Open discussion highlighted a number of potential avenues for work in the near-term, as well as some suggestions for directions that could be included in a future COSIMA funding bid.

Near-term Priorities

  • Running the COSIMA cookbook on the VDI is becoming untenable, and recent improvements in the cookbook have not been widely adopted. This should be a priority, possibly with a tutorial session at the CLEx Annual Workshop?
  • Start investigating coupled data assimilation for parameter estimation, especially for sea ice.
  • Start serious perturbation experiments with ACCESS-OM2-01, potentially including:
    • SAMx (RYF forcing with SAM Extreme Years).
    • Adding katabatic winds?
    • Tropical mixing and the AMOC.
    • Influence of the Amundsen Sea Low on the Southern Ocean.
    • Turbulent Kinetic Energy and winds in the Southern Ocean.
  • OMIP2 contribution for CMIP6.
  • Improve communication of COSIMA achievements.
  • Begin work on nesting regional MOM6 models.

Longer term suggestions

  • Better connection with Paleo community.
  • Improve links with the wave community.
  • Start running ensemble simulations?
  • Do we need to move to CICE6?
  • Capacity to run future scenarios based on coupled model output.

It was agreed that COSIMA V will be held in 2020, hosted by Xuebin Zhang in Hobart.

Additional discussion points are given here.


The COSIMA Most Selfless Contributor Awards for 2017, 2018 and 2019 were presented in absentia to

  • 2017 James Munroe
  • 2018 Marshall Ward
  • 2019 Russ Fiedler (pictured)

in appreciation of their tireless efforts which have greatly improved the software used by the COSIMA community.

Technical Working Group Meeting, August 2019


Date: 14th August, 2019

  • Aidan Heerdegen (AH) CLEX ANU, Angus Gibson (AG) RSES ANU, Andrew Kiss (AK)  COSIMA ANU
  • Russ Fiedler (RF), Matt Chamberlain (MC) CSIRO Hobart
  • Rui Yang (RY) NCI
  • Marshall Ward (MW) GFDL
  • Nich Hannah (NH), Double Precision
  • James Munroe (JM), COSIMA

PIO work with CICE

NH: PIO code in CICE not as complete or thorough as netCDF code. Nothing to suggest it won’t work. Relies on NCAR PIO library, and a CESM utility library. Dependencies which are not part of CICE. Built PIO dependency on raijin, ran into CESM dependency. Can either remove dependency or remove code.
NH: Initially thought to use the MOM approach. Tile and collate. Russ’ comments encouraged to try PIO. Will be supported in future and will be supported in CICE6. Nothing working, but will soon test with 1 degree.
RF: Real bottleneck with high freq output. Worth a go. Attempt to put this into FMS by Hartnett. AH: Different to parallel netCDF? NH: PIO is wrapper around parallel netcdf. Written by NCAR to simplify parallel netcdf. Another layer. On GitHub, continuing to be maintained. RY: Wrapper that does work to match computing to IO domain. Not so useful for MOM5 as it has io_layout already.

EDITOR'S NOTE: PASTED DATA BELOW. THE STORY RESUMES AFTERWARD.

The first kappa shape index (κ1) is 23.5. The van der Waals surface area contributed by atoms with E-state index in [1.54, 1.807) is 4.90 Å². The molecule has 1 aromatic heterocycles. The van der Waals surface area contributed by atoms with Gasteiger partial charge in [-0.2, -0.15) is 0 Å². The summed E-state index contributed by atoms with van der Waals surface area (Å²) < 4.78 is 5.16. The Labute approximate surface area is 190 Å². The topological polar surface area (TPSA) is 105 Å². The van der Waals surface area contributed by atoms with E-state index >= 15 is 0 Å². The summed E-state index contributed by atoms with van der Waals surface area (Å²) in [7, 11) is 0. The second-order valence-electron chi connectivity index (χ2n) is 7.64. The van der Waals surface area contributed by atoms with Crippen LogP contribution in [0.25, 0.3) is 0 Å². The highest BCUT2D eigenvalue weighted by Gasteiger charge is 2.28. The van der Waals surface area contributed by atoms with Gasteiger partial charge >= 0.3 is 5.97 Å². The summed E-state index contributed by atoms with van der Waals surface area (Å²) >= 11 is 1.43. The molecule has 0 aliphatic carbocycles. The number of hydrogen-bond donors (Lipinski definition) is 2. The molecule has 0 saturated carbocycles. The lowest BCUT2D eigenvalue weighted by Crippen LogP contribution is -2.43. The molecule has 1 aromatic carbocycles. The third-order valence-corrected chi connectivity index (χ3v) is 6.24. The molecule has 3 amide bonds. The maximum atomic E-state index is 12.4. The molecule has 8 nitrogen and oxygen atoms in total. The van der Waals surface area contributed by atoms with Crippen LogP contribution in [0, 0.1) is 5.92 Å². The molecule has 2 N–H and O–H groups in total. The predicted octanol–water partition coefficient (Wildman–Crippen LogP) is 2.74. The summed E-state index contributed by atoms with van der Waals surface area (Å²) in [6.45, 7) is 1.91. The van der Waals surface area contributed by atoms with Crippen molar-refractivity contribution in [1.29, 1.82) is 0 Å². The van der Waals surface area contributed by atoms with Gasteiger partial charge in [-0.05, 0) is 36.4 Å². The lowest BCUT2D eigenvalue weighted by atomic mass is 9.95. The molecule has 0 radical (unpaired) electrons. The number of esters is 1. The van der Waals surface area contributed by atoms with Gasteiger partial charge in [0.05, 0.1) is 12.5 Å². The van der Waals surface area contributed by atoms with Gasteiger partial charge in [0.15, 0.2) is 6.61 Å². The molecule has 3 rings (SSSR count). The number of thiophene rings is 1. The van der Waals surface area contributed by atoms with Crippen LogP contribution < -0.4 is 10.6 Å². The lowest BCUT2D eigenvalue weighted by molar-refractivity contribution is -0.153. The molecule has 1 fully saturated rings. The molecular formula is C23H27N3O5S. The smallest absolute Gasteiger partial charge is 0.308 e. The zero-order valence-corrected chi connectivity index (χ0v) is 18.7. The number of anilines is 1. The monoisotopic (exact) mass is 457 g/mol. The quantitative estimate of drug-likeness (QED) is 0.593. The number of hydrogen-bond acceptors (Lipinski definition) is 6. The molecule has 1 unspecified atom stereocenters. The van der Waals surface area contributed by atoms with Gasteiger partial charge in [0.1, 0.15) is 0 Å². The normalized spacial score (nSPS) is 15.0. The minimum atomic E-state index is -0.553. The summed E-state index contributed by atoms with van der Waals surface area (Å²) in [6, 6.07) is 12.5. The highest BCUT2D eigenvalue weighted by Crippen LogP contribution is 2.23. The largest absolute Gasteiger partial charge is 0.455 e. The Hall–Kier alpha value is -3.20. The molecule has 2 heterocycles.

MW: Harntnett motivated by FE3 (forecast model) rather than ocean. Not sure what project even involved in.
NH: Big test is handling interesting CICE layout, difference between cartesian grid and PE layout. MW: PIO will support explicit decomposition and other approaches.
NH: Parallel netCDF version on raijin only links with OpenMPI3.0. RY: New machine launched soon. OpenMPI 1.* will be dropped. No new software depending on 1. MW: OpenMPI 2 is not good. Should use 3.
NH: Probably have to test this with OpenMPI 3.0 RY: 3.1.3. Switch everything to that. Good test for new machine. AH: Working now? RY: My fault. Used unmatched openMPI library. Everything looks fine. OpenMPI 2/3/4 with Intel 19. All working. 1 deg & 0.25 deg working. Tenth not working. MW: I was able to run tenth with 3.1.2/3.1.3.
MW: One of the intel compilers broke MOM. A compiler bug with types in types.
AH: Should  start an issue for testing RY: Will email MW directly. RY: Not a MOM bug.
MW: Tried MOM-SIS tenth? Good test. RY: From earlier this year do have this working. This is testing for new machine, so ACCESS-OM2.

OMIP date restart protocol

RF: Talked to Griffies. GFDL take ensemble approach. Run for N years using true dates. At finish reset back to start date with correct calendar. Storing new stuff in different directory. End up with 5 sequences of 55 years. All dates are correct. No issues with leap years going wrong. Think this is the best way to go.
AK: Came to conclusion that this was right way to go, mostly due to leap year issue. Problem is, can we get the model to do that, but Maurice and Ryan had issues. Issue with CICE getting the correct date. CICE has a flag “use_restart_dates”. Suggested set this to false, and set the dates in access_restart.nml, but CICE is not picking up dates. Looks like libaccessom2 is not passing them on to CICE. Some confusion about exactly what they have done. Some instructions on Wiki for restarting, from restarting IAF from RYF at tenth, but doesn’t work for other people. NH: I’ll look at it. AK: Will send issue. NH: Didn’t realise it was happening. CICE date handling is not great.